Christopher Robinson

Wednesday 8 May 2013

Supplies and Stuff

A warm bright morning, turning to heavy rain this afternoon, topped off by a chilly evening and brilliant sunset. We spent the day continuing the season preparations. Hugh, Sasha and I went up to Middle Camp to find Misha and his team hard at work on the cabins and camp.

Ice Walls
Thankfully the flood only reached just over the level of the floors in the main lodge and cabins; so no serious damage done and things are drying out well. The ice bergs parked themselves on the edge of the Island, luckily not in camp, but leaving some very impressive ice walls in places – the good news is that Generator looked perfect, we were itching to give it a cast or two but time did not permit. Honest!

Generator clear of ice
On the way up we witnessed the arrival of the pair of Fish Eagles that nest near the Island; mobbed by a pair of Ravens they swooped along the river seeming delighted to be back in their summer quarters. On return to camp this evening the first Pied Wagtail had arrived. The first big stone fly hatch happened this morning – just how these little birds time their arrival to the day defeats me. No Arctic Terns yet, they are due any day to feast on the smolt run having completed their annual 17,000 km round trip to Antarctica.
Hugh and Jamie drying out electrical kit
The river was a touch up today and is now at 4⁰C - Feodor the Head Guide at Lower Camp went out for a couple of hours and had 5 springers and lost a couple.  He had a great day as he then boated home with a shiny new 90HP jet out board that Glenn had fitted for him. A very happy man!

Sunset last night
As I type this up at breakfast time Jamie has just walked in with two cracking silver 8lbers from Heli Pool caught on fast sinking tip and large bright fly, we kept one fish to go into gravadlax for next weeks guests. The water is up 12.5 cm (5”) overnight and steady at 4⁰C.

Christopher Robinson

Tuesday 7 May 2013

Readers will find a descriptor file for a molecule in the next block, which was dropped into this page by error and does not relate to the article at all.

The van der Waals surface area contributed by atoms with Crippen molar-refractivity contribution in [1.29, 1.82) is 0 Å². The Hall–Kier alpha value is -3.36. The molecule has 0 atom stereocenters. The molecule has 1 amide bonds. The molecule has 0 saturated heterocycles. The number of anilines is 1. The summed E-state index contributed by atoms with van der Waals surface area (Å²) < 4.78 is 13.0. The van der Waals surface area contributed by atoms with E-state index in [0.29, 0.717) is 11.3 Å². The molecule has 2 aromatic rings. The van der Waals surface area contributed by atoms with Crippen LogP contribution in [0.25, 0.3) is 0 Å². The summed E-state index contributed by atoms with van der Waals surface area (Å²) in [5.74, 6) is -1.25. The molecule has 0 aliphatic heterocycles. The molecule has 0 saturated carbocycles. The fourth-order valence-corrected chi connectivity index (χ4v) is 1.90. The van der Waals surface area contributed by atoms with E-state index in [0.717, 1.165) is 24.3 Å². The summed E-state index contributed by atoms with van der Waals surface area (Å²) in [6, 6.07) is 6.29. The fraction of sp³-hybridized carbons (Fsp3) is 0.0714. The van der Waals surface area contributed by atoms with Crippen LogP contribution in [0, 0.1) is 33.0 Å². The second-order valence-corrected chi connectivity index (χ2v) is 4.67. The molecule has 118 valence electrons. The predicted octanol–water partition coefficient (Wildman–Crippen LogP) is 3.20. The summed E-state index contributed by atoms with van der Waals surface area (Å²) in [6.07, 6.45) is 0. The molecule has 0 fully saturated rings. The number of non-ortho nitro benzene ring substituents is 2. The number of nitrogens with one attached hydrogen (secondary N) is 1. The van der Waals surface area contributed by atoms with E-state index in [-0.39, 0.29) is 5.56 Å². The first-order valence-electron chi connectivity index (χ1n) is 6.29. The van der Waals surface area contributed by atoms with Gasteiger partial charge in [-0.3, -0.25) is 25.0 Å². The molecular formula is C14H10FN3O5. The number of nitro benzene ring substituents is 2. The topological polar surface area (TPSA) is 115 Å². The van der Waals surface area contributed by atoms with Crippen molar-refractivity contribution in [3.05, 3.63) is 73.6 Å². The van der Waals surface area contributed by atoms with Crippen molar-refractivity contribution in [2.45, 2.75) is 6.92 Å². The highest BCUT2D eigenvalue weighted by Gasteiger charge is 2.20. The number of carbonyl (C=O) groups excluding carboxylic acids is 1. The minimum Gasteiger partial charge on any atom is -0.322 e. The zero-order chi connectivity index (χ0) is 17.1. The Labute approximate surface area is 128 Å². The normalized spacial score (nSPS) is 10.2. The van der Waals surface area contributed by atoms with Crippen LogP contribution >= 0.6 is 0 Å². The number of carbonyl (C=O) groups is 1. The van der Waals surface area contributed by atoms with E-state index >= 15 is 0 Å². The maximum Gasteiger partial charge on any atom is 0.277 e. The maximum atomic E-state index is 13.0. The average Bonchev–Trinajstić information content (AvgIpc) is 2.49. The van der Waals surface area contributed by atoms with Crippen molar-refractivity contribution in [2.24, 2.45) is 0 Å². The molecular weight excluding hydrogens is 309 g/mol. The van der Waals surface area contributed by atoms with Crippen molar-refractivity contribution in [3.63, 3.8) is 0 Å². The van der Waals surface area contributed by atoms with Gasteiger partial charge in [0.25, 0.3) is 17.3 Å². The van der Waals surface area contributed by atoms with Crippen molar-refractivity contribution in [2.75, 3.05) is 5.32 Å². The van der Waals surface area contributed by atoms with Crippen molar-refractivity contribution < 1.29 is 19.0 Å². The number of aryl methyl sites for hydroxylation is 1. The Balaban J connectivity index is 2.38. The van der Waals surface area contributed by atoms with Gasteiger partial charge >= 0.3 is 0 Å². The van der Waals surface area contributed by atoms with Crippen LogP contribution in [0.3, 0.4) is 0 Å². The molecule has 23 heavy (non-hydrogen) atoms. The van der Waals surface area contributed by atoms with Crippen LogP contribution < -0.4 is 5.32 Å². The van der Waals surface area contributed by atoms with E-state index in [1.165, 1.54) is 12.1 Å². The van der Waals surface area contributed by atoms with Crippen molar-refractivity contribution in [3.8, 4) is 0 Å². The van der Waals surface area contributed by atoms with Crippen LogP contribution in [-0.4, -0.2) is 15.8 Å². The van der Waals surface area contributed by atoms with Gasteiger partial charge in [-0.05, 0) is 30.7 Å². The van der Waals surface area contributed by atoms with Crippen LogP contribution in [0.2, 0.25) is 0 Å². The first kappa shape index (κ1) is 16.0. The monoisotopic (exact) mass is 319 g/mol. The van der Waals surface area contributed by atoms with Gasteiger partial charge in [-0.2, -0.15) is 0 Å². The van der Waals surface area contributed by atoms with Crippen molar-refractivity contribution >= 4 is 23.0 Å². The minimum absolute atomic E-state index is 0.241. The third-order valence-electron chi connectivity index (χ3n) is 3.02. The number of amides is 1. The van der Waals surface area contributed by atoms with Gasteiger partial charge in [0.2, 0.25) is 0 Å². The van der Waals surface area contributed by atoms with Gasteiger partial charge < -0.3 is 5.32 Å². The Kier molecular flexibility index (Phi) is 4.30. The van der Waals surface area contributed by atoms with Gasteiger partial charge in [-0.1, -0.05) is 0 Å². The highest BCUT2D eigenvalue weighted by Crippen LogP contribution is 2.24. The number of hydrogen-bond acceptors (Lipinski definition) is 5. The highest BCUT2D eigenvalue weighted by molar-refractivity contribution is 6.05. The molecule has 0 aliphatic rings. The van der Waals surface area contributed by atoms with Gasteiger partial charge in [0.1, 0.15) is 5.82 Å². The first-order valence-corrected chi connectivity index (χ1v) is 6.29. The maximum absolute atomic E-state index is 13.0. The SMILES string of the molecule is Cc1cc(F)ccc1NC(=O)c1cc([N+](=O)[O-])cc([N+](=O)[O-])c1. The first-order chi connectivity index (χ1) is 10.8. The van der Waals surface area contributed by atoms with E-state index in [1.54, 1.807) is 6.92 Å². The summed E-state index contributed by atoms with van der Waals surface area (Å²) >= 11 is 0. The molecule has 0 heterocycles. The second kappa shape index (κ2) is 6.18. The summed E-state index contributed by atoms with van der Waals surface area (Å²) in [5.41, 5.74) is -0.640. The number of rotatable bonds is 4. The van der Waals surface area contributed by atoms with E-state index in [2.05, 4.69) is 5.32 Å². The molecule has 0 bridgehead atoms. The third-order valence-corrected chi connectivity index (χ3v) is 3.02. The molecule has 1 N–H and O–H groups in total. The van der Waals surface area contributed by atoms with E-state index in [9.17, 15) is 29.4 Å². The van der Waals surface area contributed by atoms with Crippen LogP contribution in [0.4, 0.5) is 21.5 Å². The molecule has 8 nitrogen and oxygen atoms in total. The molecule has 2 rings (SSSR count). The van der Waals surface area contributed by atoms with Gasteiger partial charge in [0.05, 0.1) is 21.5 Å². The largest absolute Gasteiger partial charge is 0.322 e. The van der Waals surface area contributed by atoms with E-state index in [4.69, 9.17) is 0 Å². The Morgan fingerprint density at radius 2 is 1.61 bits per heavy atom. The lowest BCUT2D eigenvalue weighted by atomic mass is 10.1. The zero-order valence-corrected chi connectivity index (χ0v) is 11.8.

Welcome To Varzuga 2013

Welcome back to the Varzuga blog! Another fishing season beckons on this extraordinary river.

The great news is that we arrived yesterday to find the Varzuga at a perfect spring height. Our concern, as we rattled south from Murmansk to the village, was what damage we would find following a huge flood on 30 April.  We had been alerted that the river ice had created a massive dam below the village, the water had backed up fast and it had flooded both our Lower and Middle camps. The spring melt carries with it huge ice bergs and while water damage is bad enough, ice berg damage can be “Maybe a little bit catastrophic” as Ura over at Kitza would say.

Water flowing through Lower Camp
Eighteen houses in the village were severely damaged by ice, but miraculously both camps have escaped with only water damage. Our Russian partners have done an amazing job in sorting things out and while we have some drying out to do we will be in fine shape when the first guests arrive this Saturday.

It is standard practice to store as much of our important kit as possible above ‘flood level’ and this paid huge dividends this year. Our biggest problem has been the kit stored in the containers; they floated off their mountings, then filled with water and settled back down at crazy angles. We spent yesterday sorting out a jumble of wet, muddy equipment and jacking the containers back up to a tolerably level state.

Moving kit into camp
By the evening we called a halt and Hugh (Middle Fishing Manager for the third year) and Jamie (Lower Fishing Manager for the first time) spent a well earned hour ‘checking that the salmon are here’. They are! The water temperature is 3⁰C and the clarity clear – perfect for this time of year.

A real cracker to start the season

Today we plan to boat up to Middle Camp where Misha and his team have been repairing minor damage. We will try and get some photos for you as I know that the Middle Camp fishers will be keen to see them.

It is wonderful to be back here on this magic river and a great relief to find things less of a problem than we might have expected. Lucky? – Yes. But a massive Thank You to our Russian friends and partners who have worked around the clock to sort out two damp and muddy camps in just a few days.

More news tomorrow.

Christopher Robinson